The term "little children" is a term of endearment. John was a man of love, those who loved Christ he loved dearly. "And now, little children," or better, my little children. The good have a property in the good. The words imply three things —

I. AN ACTUAL EXISTENCE IN CHRIST. You cannot "abide" in Him unless you are actually in Him. What is it to be in Christ? To be in His school as His disciple, in His family as His brethren, in His character as His imitators. Spiritually, all men live more or less in the character of others. The existing generation lives in the character of its predecessor, loving children live in the character of their parents. To live in His character, actuated in all things by His Spirit, guided in all things by His principles, is the highest state of existence for man.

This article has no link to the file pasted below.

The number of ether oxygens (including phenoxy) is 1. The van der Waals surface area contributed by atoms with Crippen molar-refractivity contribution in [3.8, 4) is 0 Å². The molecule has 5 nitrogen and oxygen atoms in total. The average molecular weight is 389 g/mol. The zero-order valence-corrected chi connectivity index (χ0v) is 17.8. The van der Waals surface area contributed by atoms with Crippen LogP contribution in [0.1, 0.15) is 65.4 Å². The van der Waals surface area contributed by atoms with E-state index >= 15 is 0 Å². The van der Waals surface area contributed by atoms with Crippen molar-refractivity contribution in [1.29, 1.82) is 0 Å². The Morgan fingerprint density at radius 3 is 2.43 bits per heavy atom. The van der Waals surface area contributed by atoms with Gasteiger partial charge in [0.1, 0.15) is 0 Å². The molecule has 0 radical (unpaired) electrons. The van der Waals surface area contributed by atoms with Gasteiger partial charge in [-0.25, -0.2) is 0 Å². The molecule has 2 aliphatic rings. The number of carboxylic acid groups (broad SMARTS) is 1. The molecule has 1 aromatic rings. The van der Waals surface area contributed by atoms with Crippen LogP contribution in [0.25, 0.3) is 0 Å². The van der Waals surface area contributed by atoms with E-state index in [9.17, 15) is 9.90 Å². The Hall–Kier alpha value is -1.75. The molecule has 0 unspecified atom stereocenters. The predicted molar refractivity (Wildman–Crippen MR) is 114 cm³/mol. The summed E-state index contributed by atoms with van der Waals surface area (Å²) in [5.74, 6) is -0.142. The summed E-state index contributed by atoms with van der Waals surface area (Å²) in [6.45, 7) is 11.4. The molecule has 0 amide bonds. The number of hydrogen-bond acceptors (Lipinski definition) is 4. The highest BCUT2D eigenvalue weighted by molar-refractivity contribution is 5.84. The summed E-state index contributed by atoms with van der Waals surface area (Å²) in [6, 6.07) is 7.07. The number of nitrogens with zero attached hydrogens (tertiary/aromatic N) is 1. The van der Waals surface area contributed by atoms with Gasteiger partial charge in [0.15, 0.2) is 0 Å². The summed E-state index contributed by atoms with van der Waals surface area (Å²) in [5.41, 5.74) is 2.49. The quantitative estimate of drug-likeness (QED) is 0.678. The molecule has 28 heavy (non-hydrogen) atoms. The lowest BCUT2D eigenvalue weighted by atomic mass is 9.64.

II. THE POSSIBILITY OF LOSING THIS STATE OF EXISTENCE. If not, why should we be exhorted to "abide"? First, the constitutional freedom of the soul implies the possibility. Secondly, the corrupting influences of society are hostile to this state of existence. Thirdly, the exhortations of Scripture imply the danger of its decay. "Let him that thinketh he standeth take heed lest he fall." "Be steadfast," etc.

III. The NECESSITY FOR CONTINUING IN THIS STATE OF EXISTENCE. "When He shall appear we may have confidence, and not be ashamed at His coming." Or, according to the New Version, "that if He shall be manifested we may have boldness, and not be ashamed before Him at His coming." The idea is that a continuance of this high state of existence, this life in Christ will enable you to meet Him with unabashed confidence. Sooner or later He will come to all. He comes to all at death.

(D. Thomas, D. D.)